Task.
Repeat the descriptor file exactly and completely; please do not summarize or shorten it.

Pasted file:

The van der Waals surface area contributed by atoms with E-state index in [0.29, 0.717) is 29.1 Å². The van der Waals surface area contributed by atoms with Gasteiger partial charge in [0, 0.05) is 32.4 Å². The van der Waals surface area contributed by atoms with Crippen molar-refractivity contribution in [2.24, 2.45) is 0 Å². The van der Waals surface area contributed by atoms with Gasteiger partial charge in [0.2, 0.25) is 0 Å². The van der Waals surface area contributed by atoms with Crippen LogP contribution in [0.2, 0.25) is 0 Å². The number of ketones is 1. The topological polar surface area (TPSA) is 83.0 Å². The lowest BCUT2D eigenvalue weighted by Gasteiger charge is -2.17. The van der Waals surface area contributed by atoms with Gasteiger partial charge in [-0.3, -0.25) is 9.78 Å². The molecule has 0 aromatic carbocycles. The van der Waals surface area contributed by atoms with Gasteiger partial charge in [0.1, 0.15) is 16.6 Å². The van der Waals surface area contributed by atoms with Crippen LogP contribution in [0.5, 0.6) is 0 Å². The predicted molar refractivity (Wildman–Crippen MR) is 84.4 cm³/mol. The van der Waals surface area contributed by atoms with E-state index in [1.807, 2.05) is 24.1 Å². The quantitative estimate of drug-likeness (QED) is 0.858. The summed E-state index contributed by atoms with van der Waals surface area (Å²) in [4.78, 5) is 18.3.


The van der Waals surface area contributed by atoms with E-state index in [0.29, 0.717) is 29.1 Å². The van der Waals surface area contributed by atoms with Gasteiger partial charge in [0, 0.05) is 32.4 Å². The van der Waals surface area contributed by atoms with Crippen molar-refractivity contribution in [2.24, 2.45) is 0 Å². The van der Waals surface area contributed by atoms with Gasteiger partial charge in [0.2, 0.25) is 0 Å². The van der Waals surface area contributed by atoms with Crippen LogP contribution in [0.2, 0.25) is 0 Å². The number of ketones is 1. The topological polar surface area (TPSA) is 83.0 Å². The lowest BCUT2D eigenvalue weighted by Gasteiger charge is -2.17. The van der Waals surface area contributed by atoms with Gasteiger partial charge in [-0.3, -0.25) is 9.78 Å². The molecule has 0 aromatic carbocycles. The van der Waals surface area contributed by atoms with Gasteiger partial charge in [0.1, 0.15) is 16.6 Å². The van der Waals surface area contributed by atoms with Crippen LogP contribution in [0.5, 0.6) is 0 Å². The predicted molar refractivity (Wildman–Crippen MR) is 84.4 cm³/mol. The van der Waals surface area contributed by atoms with E-state index in [1.807, 2.05) is 24.1 Å². The quantitative estimate of drug-likeness (QED) is 0.858. The summed E-state index contributed by atoms with van der Waals surface area (Å²) in [4.78, 5) is 18.3.